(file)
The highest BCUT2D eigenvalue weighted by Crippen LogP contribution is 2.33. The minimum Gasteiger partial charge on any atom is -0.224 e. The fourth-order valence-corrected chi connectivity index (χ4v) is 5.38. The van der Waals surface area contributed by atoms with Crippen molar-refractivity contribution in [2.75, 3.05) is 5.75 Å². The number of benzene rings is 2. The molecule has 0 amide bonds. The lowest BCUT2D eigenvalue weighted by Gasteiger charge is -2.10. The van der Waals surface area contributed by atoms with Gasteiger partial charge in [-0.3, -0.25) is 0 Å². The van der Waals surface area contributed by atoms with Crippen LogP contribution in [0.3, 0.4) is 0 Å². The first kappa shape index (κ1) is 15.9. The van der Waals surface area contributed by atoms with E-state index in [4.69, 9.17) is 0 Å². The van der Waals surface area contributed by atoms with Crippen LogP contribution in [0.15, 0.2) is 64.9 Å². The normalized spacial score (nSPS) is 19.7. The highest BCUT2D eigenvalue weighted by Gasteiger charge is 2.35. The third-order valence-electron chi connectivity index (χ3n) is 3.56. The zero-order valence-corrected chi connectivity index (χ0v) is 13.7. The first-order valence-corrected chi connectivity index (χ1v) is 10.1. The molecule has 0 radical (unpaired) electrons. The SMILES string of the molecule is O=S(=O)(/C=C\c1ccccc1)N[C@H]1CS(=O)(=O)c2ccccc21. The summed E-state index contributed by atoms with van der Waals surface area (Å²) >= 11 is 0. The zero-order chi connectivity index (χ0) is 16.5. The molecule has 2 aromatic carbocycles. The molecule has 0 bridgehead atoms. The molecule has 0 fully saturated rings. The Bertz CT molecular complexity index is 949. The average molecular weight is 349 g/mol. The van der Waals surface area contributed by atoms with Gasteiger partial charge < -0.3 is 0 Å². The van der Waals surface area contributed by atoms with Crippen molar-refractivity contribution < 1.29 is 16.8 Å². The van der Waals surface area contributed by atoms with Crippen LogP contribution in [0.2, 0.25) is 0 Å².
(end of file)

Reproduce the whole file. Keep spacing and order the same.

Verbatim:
The highest BCUT2D eigenvalue weighted by Crippen LogP contribution is 2.33. The minimum Gasteiger partial charge on any atom is -0.224 e. The fourth-order valence-corrected chi connectivity index (χ4v) is 5.38. The van der Waals surface area contributed by atoms with Crippen molar-refractivity contribution in [2.75, 3.05) is 5.75 Å². The number of benzene rings is 2. The molecule has 0 amide bonds. The lowest BCUT2D eigenvalue weighted by Gasteiger charge is -2.10. The van der Waals surface area contributed by atoms with Gasteiger partial charge in [-0.3, -0.25) is 0 Å². The van der Waals surface area contributed by atoms with Crippen LogP contribution in [0.3, 0.4) is 0 Å². The first kappa shape index (κ1) is 15.9. The van der Waals surface area contributed by atoms with E-state index in [4.69, 9.17) is 0 Å². The van der Waals surface area contributed by atoms with Crippen LogP contribution in [0.15, 0.2) is 64.9 Å². The normalized spacial score (nSPS) is 19.7. The highest BCUT2D eigenvalue weighted by Gasteiger charge is 2.35. The third-order valence-electron chi connectivity index (χ3n) is 3.56. The zero-order valence-corrected chi connectivity index (χ0v) is 13.7. The first-order valence-corrected chi connectivity index (χ1v) is 10.1. The molecule has 0 radical (unpaired) electrons. The SMILES string of the molecule is O=S(=O)(/C=C\c1ccccc1)N[C@H]1CS(=O)(=O)c2ccccc21. The summed E-state index contributed by atoms with van der Waals surface area (Å²) >= 11 is 0. The zero-order chi connectivity index (χ0) is 16.5. The molecule has 2 aromatic carbocycles. The molecule has 0 bridgehead atoms. The molecule has 0 fully saturated rings. The Bertz CT molecular complexity index is 949. The average molecular weight is 349 g/mol. The van der Waals surface area contributed by atoms with Gasteiger partial charge < -0.3 is 0 Å². The van der Waals surface area contributed by atoms with Crippen molar-refractivity contribution < 1.29 is 16.8 Å². The van der Waals surface area contributed by atoms with Crippen LogP contribution in [0.2, 0.25) is 0 Å².